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Journal for Plague Lovers
Manics mine richey’s last words for a return to the heart of darkness
Olaf Tyaransen, 12 May 2009
Five days before his mysterious disappearance in February 1995, 27-year-old Richey James Edwards, the troubled Manic Street Preachers rhythm guitarist and chief lyricist, handed each of his bandmates a file of new lyrics and artwork. The Manics were midway through recording Everything Must Go in a Surrey studio at the time. Five of his songs were ultimately used on the album but, as it gradually sank in that Edwards probably wasn’t ever coming back, the band subsequently left the rest of the material alone (though they honourably continued to pay his share of royalties).
Almost 14 years after his disappearance, Edwards was officially declared “presumed dead” last November. Soon afterwards, the Manics posted the following message on their website: “All 13 songs on the new record feature lyrics left to us by Richey. The brilliance and intelligence of the lyrics dictated that we had to finally use them. The use of language is stunning and topics include The Grande Odalisque by Ingres, Marlon Brando, Giant Haystacks, celebrity, consumerism and dysmorphia, all reiterating the genius and intellect of Richard James Edwards.”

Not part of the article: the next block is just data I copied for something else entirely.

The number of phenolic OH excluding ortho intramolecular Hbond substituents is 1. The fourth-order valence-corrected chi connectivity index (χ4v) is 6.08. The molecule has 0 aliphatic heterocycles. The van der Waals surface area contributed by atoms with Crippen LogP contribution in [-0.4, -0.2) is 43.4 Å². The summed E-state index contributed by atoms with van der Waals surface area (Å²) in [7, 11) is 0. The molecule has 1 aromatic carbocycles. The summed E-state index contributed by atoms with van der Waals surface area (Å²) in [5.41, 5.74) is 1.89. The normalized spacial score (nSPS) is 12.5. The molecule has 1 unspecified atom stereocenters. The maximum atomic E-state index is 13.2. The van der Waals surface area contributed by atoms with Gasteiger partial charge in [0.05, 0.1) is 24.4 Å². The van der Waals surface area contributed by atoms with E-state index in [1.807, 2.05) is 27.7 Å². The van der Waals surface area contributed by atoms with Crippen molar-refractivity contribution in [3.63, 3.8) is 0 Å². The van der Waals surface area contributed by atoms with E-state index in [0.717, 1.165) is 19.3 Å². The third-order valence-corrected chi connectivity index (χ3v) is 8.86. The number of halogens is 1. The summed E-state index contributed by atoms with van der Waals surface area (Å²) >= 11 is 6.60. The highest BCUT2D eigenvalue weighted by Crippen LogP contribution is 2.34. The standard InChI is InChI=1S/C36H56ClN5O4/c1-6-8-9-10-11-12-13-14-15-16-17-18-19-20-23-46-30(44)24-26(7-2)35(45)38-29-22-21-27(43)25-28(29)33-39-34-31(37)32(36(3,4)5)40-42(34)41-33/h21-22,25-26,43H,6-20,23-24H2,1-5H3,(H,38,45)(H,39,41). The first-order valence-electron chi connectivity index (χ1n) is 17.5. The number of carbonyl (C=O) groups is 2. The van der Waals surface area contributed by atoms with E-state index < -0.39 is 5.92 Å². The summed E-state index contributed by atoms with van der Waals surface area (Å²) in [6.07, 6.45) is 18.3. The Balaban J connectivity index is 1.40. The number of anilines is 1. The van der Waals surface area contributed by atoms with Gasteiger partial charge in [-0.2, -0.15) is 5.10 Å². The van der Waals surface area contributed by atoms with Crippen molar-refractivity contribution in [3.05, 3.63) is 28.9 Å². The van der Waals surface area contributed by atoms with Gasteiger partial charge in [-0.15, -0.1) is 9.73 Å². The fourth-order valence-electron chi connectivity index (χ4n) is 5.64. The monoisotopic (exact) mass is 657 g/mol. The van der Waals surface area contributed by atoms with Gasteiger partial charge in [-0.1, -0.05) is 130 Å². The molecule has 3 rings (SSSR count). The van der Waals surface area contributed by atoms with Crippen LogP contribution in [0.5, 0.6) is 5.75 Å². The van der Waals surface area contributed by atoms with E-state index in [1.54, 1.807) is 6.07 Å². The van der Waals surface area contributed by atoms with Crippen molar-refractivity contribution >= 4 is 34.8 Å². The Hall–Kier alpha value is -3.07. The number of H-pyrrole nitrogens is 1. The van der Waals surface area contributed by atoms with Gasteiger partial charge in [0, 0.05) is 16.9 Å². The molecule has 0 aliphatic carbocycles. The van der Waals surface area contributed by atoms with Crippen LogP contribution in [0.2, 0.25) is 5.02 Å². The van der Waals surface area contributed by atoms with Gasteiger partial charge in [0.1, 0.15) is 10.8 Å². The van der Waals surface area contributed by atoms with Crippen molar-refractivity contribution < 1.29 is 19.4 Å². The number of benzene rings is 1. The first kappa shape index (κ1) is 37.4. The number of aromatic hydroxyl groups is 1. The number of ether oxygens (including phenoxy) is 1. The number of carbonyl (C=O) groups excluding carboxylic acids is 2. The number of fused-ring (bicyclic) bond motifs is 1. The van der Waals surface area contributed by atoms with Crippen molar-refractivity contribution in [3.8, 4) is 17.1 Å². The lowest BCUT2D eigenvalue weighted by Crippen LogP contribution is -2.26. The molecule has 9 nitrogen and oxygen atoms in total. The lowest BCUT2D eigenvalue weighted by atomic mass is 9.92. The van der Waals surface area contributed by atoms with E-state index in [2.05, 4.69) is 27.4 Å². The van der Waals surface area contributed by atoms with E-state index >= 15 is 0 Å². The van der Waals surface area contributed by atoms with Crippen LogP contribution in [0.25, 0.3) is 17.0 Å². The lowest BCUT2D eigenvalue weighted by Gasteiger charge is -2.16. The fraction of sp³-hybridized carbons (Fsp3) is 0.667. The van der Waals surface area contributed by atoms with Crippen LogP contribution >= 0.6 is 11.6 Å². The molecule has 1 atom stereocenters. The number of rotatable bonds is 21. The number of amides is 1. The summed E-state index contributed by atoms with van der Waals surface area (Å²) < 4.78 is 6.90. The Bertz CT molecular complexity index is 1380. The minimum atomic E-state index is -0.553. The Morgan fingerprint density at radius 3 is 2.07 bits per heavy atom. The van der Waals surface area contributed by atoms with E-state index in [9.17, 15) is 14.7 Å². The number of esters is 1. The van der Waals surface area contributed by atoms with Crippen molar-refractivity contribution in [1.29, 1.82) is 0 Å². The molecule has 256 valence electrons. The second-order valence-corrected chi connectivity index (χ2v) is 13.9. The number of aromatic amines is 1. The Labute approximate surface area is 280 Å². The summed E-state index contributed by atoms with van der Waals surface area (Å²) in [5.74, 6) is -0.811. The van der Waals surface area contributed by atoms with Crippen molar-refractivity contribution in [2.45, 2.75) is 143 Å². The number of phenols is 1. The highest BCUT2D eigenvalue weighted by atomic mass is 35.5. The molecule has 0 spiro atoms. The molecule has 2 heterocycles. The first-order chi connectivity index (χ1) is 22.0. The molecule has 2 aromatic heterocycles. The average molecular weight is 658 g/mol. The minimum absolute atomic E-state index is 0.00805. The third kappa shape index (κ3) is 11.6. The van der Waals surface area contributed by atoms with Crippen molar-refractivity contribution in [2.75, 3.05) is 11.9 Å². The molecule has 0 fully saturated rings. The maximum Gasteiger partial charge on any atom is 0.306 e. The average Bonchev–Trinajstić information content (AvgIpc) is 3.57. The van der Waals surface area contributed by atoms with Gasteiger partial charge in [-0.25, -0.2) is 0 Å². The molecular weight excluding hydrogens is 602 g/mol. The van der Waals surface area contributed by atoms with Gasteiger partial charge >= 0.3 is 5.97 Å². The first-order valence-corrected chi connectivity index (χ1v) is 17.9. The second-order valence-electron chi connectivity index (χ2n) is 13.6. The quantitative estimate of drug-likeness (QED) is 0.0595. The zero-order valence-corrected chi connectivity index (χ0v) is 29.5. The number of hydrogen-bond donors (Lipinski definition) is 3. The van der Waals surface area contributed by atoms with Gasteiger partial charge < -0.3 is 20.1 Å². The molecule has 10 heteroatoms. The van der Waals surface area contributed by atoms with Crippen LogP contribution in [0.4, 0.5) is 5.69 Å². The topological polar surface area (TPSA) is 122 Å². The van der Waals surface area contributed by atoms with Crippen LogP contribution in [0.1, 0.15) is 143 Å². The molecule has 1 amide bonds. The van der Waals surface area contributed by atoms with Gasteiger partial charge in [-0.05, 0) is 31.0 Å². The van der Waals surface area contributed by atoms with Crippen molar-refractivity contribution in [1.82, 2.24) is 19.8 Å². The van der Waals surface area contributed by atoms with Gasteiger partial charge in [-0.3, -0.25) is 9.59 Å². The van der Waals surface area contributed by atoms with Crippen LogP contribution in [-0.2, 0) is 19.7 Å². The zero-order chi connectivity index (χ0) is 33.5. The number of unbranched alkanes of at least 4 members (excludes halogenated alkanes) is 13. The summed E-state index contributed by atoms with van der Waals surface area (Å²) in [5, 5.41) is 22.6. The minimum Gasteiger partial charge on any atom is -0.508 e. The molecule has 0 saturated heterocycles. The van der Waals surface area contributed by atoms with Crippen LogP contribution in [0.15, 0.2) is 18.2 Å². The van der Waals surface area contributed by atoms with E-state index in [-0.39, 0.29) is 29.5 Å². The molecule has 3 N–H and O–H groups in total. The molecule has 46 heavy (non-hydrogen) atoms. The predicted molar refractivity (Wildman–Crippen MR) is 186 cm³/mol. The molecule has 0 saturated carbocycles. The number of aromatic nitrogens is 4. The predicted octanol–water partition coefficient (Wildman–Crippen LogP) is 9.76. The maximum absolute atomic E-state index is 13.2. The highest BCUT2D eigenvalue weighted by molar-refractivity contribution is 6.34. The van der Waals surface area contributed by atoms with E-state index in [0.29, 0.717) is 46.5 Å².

Right, so the Manics ninth studio album is obviously a fairly heavily charged and emotional affair. But is it any good? Actually, for the most part it is. Despite featuring songs with such dated sounding titles as ‘Jackie Collins Existential Question Time’ and ‘Me And Stephen Hawking’, it’s probably the Manics best work since The Holy Bible. In many ways this album sees them coming full circle. It’s no coincidence that the ugly cover art is by Jenny Saville, whose work also adorned the cover of their 1994 masterpiece.
In Utero producer Steve Albini was behind the desk in Wales’ Rockfield Studios, so it’s unsurprising that they occasionally sound like Nirvana here (‘She Bathed Herself In A Bath Of Bleach’). Occasionally they’re more like Nirvana-lite (‘Marlon J.D.’). However, there’s a softer side to this record too – ‘Facing Page: Top Left’ is a memorably melancholic acoustic number.